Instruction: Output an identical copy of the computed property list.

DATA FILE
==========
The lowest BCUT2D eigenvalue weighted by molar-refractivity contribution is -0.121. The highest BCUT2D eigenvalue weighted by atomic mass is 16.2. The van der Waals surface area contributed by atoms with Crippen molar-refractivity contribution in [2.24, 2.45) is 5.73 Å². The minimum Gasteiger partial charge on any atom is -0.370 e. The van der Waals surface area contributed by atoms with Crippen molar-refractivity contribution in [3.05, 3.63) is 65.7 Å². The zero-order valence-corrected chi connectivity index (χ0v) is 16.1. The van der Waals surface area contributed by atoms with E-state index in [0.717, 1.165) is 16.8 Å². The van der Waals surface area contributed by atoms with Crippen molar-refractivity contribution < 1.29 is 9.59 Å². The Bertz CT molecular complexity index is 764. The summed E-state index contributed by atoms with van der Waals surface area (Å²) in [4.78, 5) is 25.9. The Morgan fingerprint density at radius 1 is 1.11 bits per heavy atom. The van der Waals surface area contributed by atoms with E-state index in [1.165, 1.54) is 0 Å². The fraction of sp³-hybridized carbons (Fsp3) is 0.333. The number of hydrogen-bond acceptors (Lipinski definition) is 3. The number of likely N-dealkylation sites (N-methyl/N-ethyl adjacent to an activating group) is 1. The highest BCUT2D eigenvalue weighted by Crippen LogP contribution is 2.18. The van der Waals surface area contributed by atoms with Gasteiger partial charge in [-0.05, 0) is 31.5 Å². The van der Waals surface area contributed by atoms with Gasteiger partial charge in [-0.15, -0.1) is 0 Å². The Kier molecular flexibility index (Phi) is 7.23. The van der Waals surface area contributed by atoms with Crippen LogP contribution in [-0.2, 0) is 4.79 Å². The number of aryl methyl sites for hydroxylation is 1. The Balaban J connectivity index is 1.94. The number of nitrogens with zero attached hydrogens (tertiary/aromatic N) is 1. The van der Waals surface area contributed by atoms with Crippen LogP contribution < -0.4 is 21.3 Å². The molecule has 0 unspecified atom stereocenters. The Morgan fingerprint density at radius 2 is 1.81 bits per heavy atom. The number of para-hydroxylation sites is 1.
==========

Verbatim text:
The lowest BCUT2D eigenvalue weighted by molar-refractivity contribution is -0.121. The highest BCUT2D eigenvalue weighted by atomic mass is 16.2. The van der Waals surface area contributed by atoms with Crippen molar-refractivity contribution in [2.24, 2.45) is 5.73 Å². The minimum Gasteiger partial charge on any atom is -0.370 e. The van der Waals surface area contributed by atoms with Crippen molar-refractivity contribution in [3.05, 3.63) is 65.7 Å². The zero-order valence-corrected chi connectivity index (χ0v) is 16.1. The van der Waals surface area contributed by atoms with E-state index in [0.717, 1.165) is 16.8 Å². The van der Waals surface area contributed by atoms with Crippen molar-refractivity contribution < 1.29 is 9.59 Å². The Bertz CT molecular complexity index is 764. The summed E-state index contributed by atoms with van der Waals surface area (Å²) in [4.78, 5) is 25.9. The Morgan fingerprint density at radius 1 is 1.11 bits per heavy atom. The van der Waals surface area contributed by atoms with E-state index in [1.165, 1.54) is 0 Å². The fraction of sp³-hybridized carbons (Fsp3) is 0.333. The number of hydrogen-bond acceptors (Lipinski definition) is 3. The number of likely N-dealkylation sites (N-methyl/N-ethyl adjacent to an activating group) is 1. The highest BCUT2D eigenvalue weighted by Crippen LogP contribution is 2.18. The van der Waals surface area contributed by atoms with Gasteiger partial charge in [-0.05, 0) is 31.5 Å². The van der Waals surface area contributed by atoms with Gasteiger partial charge in [-0.15, -0.1) is 0 Å². The Kier molecular flexibility index (Phi) is 7.23. The van der Waals surface area contributed by atoms with Crippen LogP contribution in [-0.2, 0) is 4.79 Å². The number of aryl methyl sites for hydroxylation is 1. The Balaban J connectivity index is 1.94. The number of nitrogens with zero attached hydrogens (tertiary/aromatic N) is 1. The van der Waals surface area contributed by atoms with Crippen LogP contribution < -0.4 is 21.3 Å². The molecule has 0 unspecified atom stereocenters. The Morgan fingerprint density at radius 2 is 1.81 bits per heavy atom. The number of para-hydroxylation sites is 1.